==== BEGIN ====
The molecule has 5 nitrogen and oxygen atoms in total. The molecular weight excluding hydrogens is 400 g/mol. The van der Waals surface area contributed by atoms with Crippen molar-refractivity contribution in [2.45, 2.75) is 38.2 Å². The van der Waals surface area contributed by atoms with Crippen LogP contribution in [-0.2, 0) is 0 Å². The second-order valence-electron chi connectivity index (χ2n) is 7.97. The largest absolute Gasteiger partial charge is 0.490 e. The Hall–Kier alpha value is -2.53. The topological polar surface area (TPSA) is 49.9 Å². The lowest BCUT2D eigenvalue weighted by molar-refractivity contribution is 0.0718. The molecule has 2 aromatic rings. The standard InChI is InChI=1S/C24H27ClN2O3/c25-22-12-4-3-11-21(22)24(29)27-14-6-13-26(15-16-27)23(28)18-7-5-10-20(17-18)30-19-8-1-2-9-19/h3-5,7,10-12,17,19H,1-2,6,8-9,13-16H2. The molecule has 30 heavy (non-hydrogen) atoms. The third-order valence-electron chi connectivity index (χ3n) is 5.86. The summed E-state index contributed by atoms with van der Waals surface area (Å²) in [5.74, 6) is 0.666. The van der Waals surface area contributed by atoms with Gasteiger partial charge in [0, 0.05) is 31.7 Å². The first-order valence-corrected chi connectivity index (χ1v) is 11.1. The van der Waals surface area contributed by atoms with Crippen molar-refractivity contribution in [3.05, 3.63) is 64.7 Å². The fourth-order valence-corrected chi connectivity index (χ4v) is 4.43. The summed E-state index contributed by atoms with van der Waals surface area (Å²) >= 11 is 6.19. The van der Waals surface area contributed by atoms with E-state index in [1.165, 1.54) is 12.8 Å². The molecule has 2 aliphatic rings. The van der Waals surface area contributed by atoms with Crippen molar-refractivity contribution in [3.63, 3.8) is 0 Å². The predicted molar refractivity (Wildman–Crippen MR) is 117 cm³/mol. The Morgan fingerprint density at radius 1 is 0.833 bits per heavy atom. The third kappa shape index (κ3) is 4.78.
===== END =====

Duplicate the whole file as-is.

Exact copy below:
The molecule has 5 nitrogen and oxygen atoms in total. The molecular weight excluding hydrogens is 400 g/mol. The van der Waals surface area contributed by atoms with Crippen molar-refractivity contribution in [2.45, 2.75) is 38.2 Å². The van der Waals surface area contributed by atoms with Crippen LogP contribution in [-0.2, 0) is 0 Å². The second-order valence-electron chi connectivity index (χ2n) is 7.97. The largest absolute Gasteiger partial charge is 0.490 e. The Hall–Kier alpha value is -2.53. The topological polar surface area (TPSA) is 49.9 Å². The lowest BCUT2D eigenvalue weighted by molar-refractivity contribution is 0.0718. The molecule has 2 aromatic rings. The standard InChI is InChI=1S/C24H27ClN2O3/c25-22-12-4-3-11-21(22)24(29)27-14-6-13-26(15-16-27)23(28)18-7-5-10-20(17-18)30-19-8-1-2-9-19/h3-5,7,10-12,17,19H,1-2,6,8-9,13-16H2. The molecule has 30 heavy (non-hydrogen) atoms. The third-order valence-electron chi connectivity index (χ3n) is 5.86. The summed E-state index contributed by atoms with van der Waals surface area (Å²) in [5.74, 6) is 0.666. The van der Waals surface area contributed by atoms with Gasteiger partial charge in [0, 0.05) is 31.7 Å². The first-order valence-corrected chi connectivity index (χ1v) is 11.1. The van der Waals surface area contributed by atoms with Crippen molar-refractivity contribution in [3.05, 3.63) is 64.7 Å². The fourth-order valence-corrected chi connectivity index (χ4v) is 4.43. The summed E-state index contributed by atoms with van der Waals surface area (Å²) >= 11 is 6.19. The van der Waals surface area contributed by atoms with E-state index in [1.165, 1.54) is 12.8 Å². The molecule has 2 aliphatic rings. The van der Waals surface area contributed by atoms with Crippen molar-refractivity contribution in [3.63, 3.8) is 0 Å². The predicted molar refractivity (Wildman–Crippen MR) is 117 cm³/mol. The Morgan fingerprint density at radius 1 is 0.833 bits per heavy atom. The third kappa shape index (κ3) is 4.78.